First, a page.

“It’s bonkers,” said Gurba. “It makes you wonder like what is happening in that head of hers where it never registers that there might be some sort of backlash.”

Latinos parodied the use of cultural stereotypes with #WritingMyLatinoNovel as a snarky response to Cummins’ book. Some publications, such as the Texas Observer, released their own list of Latinx writers to read instead of American Dirt. McAllen Public Library director Kate Horan tweeted that she declined the offer to partner with Oprah’s Book Club after reading the negative reactions from the Latinx community and talking to her predominantly Latinx staff. She wrote that she’s not endorsing the book, but she is also not censoring it. There are still 12 books and an e-book available to check out at her library.

People aired their grievances by responding to both Cummins’ and Oprah’s social media accounts as well as some of the Latina actresses and writers that endorsed the book online. Salma Hayek deleted her Instagram post and posted an apology for endorsing the book without doing her research. She also admitted that she hadn’t read it.

Gina Rodriguez also deleted her post, but posts from Yalitza Aparicio Martínez and Sandra Cisneros are still online.

Oprah posted a video on the book club’s Instagram saying that she spent the past few days reading the comments and listening to the Latinx community’s concerns over the book. As a result, she will host a conversation with people from both sides of the issue that will stream on Apple TV+ in March. “Now it has become clear to me from the outpouring, may I say, of very passionate opinions, that this selection has struck an emotional cord and created a need for a deeper, more substantive discussion,” Oprah said in the video.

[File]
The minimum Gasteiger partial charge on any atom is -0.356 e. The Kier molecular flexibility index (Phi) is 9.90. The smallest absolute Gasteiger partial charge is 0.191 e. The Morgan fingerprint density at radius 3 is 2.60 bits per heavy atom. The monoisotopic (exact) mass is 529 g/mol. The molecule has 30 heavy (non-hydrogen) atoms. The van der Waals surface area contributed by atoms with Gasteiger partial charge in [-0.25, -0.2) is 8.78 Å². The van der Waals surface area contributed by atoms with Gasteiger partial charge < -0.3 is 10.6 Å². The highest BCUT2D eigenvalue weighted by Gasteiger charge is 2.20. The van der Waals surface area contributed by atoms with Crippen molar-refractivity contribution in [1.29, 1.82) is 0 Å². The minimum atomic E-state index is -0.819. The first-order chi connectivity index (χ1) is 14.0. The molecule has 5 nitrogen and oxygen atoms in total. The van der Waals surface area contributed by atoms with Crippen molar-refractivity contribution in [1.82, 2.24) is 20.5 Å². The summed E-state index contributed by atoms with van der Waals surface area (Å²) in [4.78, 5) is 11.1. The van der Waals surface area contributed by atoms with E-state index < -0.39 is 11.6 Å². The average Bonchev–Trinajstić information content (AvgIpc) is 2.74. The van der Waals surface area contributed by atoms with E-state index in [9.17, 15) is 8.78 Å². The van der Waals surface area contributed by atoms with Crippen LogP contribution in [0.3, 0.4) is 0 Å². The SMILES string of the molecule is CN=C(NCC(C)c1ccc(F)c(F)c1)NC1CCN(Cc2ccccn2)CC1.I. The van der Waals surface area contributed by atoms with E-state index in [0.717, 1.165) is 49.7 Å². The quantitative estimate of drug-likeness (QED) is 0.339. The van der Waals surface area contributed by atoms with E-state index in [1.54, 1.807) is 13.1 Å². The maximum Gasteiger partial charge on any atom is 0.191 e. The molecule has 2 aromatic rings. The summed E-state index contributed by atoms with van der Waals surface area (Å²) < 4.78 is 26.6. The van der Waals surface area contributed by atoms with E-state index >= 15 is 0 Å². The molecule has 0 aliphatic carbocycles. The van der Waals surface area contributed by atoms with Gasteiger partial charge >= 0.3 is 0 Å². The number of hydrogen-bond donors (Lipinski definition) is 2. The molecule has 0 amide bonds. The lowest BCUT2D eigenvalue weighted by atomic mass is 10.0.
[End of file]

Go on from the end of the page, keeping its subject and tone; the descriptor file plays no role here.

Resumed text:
Cummins hasn’t updated her social media accounts since January 21 but has done a few interviews. In an NPR interview, reporter Rachel Martin read to Cummins LA Times reporter Esmeralda Bermudez’s criticism that said her book was “hollow, harmful, an adrenaline-packed cartoon.” Cummins took a brief pause before responding and said she didn’t know how to respond to that, but then added, “not everyone has to love my book, you know?”

She also answered a question at the Winter Institute in Baltimore last week. Bookseller Javier Ramirez asked her what gives her the right to tell the story. According to LitHub, she responded that she has thought about that question for a long time, but later added that the question needs to be directed towards publishers.“I think this is an important conversation,” Cummins said at the event. “I feel like it is a question that needs to be directed more firmly toward publishers than at individual writers. I was never going to turn down money that someone offered me for something that took me seven years to write.” Hollywood Reporter announced that Cummins also received a seven-figure advance from Flatiron Books through a bidding war as well as a movie deal with Imperative Entertainment.

Cummins has shown a reluctance to engage with her critics. She’s blocked some of those who are the most vocal against her novel on Twitter, including Gurba and Bermudez. But Cummins’ book tour is scheduled for this week, and Gurba had planned to attend one at Vroman’s bookstore in Pasadena, California until it was cancelled ahead of her appearance.

Two other events werecancelled over the weekend, but Gurba is encouraging people to show up and protest and let people know that this isn’t about the book. “This is about people who live as a minority in the United States who have been suppressed,” said Gurba. “The dam has broken, and our frustration is pouring forth. We ought to publicize that rage and frustration. We ought to do it in the streets and we ought to do it in the bookstores and wherever it is that we see fit.”